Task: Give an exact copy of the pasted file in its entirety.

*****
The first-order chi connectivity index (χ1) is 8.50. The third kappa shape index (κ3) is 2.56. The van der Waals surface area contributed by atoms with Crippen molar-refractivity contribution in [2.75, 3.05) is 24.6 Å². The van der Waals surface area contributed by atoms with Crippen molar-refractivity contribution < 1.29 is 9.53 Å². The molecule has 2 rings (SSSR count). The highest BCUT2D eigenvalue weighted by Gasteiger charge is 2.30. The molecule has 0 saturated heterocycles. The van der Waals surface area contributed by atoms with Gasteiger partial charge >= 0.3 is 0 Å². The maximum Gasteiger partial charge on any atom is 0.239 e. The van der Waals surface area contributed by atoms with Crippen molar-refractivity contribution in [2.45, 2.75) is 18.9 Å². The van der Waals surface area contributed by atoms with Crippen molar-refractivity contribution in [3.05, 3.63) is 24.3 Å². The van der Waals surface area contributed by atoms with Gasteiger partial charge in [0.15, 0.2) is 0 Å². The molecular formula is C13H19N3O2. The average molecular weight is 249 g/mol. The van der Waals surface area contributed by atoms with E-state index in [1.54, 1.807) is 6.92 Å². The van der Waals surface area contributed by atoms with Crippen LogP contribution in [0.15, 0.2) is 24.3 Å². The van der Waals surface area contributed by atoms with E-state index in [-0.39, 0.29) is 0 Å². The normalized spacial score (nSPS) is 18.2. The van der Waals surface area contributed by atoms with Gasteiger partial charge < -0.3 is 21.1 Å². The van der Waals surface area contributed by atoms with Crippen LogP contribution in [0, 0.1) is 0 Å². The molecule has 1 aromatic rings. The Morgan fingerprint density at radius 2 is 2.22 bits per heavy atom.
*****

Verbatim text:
The first-order chi connectivity index (χ1) is 8.50. The third kappa shape index (κ3) is 2.56. The van der Waals surface area contributed by atoms with Crippen molar-refractivity contribution in [2.75, 3.05) is 24.6 Å². The van der Waals surface area contributed by atoms with Crippen molar-refractivity contribution < 1.29 is 9.53 Å². The molecule has 2 rings (SSSR count). The highest BCUT2D eigenvalue weighted by Gasteiger charge is 2.30. The molecule has 0 saturated heterocycles. The van der Waals surface area contributed by atoms with Gasteiger partial charge >= 0.3 is 0 Å². The maximum Gasteiger partial charge on any atom is 0.239 e. The van der Waals surface area contributed by atoms with Crippen molar-refractivity contribution in [2.45, 2.75) is 18.9 Å². The van der Waals surface area contributed by atoms with Crippen molar-refractivity contribution in [3.05, 3.63) is 24.3 Å². The van der Waals surface area contributed by atoms with Gasteiger partial charge in [0.15, 0.2) is 0 Å². The molecular formula is C13H19N3O2. The average molecular weight is 249 g/mol. The van der Waals surface area contributed by atoms with E-state index in [1.54, 1.807) is 6.92 Å². The van der Waals surface area contributed by atoms with Crippen LogP contribution in [0.15, 0.2) is 24.3 Å². The van der Waals surface area contributed by atoms with E-state index in [-0.39, 0.29) is 0 Å². The normalized spacial score (nSPS) is 18.2. The van der Waals surface area contributed by atoms with Gasteiger partial charge < -0.3 is 21.1 Å². The van der Waals surface area contributed by atoms with Crippen LogP contribution in [0, 0.1) is 0 Å². The molecule has 1 aromatic rings. The Morgan fingerprint density at radius 2 is 2.22 bits per heavy atom.